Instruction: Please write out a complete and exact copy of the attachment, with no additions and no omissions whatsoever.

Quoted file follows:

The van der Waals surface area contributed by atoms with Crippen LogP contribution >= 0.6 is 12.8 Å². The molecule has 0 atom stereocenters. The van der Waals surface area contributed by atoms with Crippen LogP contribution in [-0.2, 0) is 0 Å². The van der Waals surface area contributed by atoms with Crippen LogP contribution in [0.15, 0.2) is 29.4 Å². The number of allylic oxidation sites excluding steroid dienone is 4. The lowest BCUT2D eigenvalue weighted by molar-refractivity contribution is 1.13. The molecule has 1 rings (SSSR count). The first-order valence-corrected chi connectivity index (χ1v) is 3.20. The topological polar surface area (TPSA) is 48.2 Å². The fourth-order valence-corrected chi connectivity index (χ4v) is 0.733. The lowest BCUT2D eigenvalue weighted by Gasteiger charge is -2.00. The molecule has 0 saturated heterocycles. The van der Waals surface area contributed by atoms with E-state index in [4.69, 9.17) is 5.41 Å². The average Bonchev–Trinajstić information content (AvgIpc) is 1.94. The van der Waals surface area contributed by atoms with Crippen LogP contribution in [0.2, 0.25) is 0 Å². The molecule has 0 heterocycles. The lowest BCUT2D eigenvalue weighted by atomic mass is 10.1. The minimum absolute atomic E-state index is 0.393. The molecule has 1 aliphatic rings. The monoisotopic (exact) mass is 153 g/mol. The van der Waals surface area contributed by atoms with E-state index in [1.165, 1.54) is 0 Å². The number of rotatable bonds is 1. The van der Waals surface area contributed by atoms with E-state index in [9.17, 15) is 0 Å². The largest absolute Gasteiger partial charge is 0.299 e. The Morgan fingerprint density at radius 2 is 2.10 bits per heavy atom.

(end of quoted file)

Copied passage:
The van der Waals surface area contributed by atoms with Crippen LogP contribution >= 0.6 is 12.8 Å². The molecule has 0 atom stereocenters. The van der Waals surface area contributed by atoms with Crippen LogP contribution in [-0.2, 0) is 0 Å². The van der Waals surface area contributed by atoms with Crippen LogP contribution in [0.15, 0.2) is 29.4 Å². The number of allylic oxidation sites excluding steroid dienone is 4. The lowest BCUT2D eigenvalue weighted by molar-refractivity contribution is 1.13. The molecule has 1 rings (SSSR count). The first-order valence-corrected chi connectivity index (χ1v) is 3.20. The topological polar surface area (TPSA) is 48.2 Å². The fourth-order valence-corrected chi connectivity index (χ4v) is 0.733. The lowest BCUT2D eigenvalue weighted by Gasteiger charge is -2.00. The molecule has 0 saturated heterocycles. The van der Waals surface area contributed by atoms with E-state index in [4.69, 9.17) is 5.41 Å². The average Bonchev–Trinajstić information content (AvgIpc) is 1.94. The van der Waals surface area contributed by atoms with Crippen LogP contribution in [0.2, 0.25) is 0 Å². The molecule has 0 heterocycles. The lowest BCUT2D eigenvalue weighted by atomic mass is 10.1. The minimum absolute atomic E-state index is 0.393. The molecule has 1 aliphatic rings. The monoisotopic (exact) mass is 153 g/mol. The van der Waals surface area contributed by atoms with E-state index in [1.165, 1.54) is 0 Å². The number of rotatable bonds is 1. The van der Waals surface area contributed by atoms with E-state index in [9.17, 15) is 0 Å². The largest absolute Gasteiger partial charge is 0.299 e. The Morgan fingerprint density at radius 2 is 2.10 bits per heavy atom.